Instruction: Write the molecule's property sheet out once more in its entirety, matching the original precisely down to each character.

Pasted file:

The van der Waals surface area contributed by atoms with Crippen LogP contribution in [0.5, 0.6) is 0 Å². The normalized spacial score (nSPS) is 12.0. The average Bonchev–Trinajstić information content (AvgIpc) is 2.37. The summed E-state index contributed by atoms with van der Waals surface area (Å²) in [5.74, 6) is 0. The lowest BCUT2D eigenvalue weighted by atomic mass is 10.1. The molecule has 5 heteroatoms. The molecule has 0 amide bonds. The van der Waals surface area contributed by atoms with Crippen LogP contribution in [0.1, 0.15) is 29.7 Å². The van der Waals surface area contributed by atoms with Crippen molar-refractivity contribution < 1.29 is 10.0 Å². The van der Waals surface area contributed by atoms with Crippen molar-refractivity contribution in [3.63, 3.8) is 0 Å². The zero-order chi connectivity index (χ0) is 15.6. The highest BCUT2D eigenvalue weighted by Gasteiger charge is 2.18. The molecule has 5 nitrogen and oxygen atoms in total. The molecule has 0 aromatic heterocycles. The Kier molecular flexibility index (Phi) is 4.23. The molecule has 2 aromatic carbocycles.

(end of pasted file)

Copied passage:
The van der Waals surface area contributed by atoms with Crippen LogP contribution in [0.5, 0.6) is 0 Å². The normalized spacial score (nSPS) is 12.0. The average Bonchev–Trinajstić information content (AvgIpc) is 2.37. The summed E-state index contributed by atoms with van der Waals surface area (Å²) in [5.74, 6) is 0. The lowest BCUT2D eigenvalue weighted by atomic mass is 10.1. The molecule has 5 heteroatoms. The molecule has 0 amide bonds. The van der Waals surface area contributed by atoms with Crippen LogP contribution in [0.1, 0.15) is 29.7 Å². The van der Waals surface area contributed by atoms with Crippen molar-refractivity contribution < 1.29 is 10.0 Å². The van der Waals surface area contributed by atoms with Crippen molar-refractivity contribution in [3.63, 3.8) is 0 Å². The zero-order chi connectivity index (χ0) is 15.6. The highest BCUT2D eigenvalue weighted by Gasteiger charge is 2.18. The molecule has 5 nitrogen and oxygen atoms in total. The molecule has 0 aromatic heterocycles. The Kier molecular flexibility index (Phi) is 4.23. The molecule has 2 aromatic carbocycles.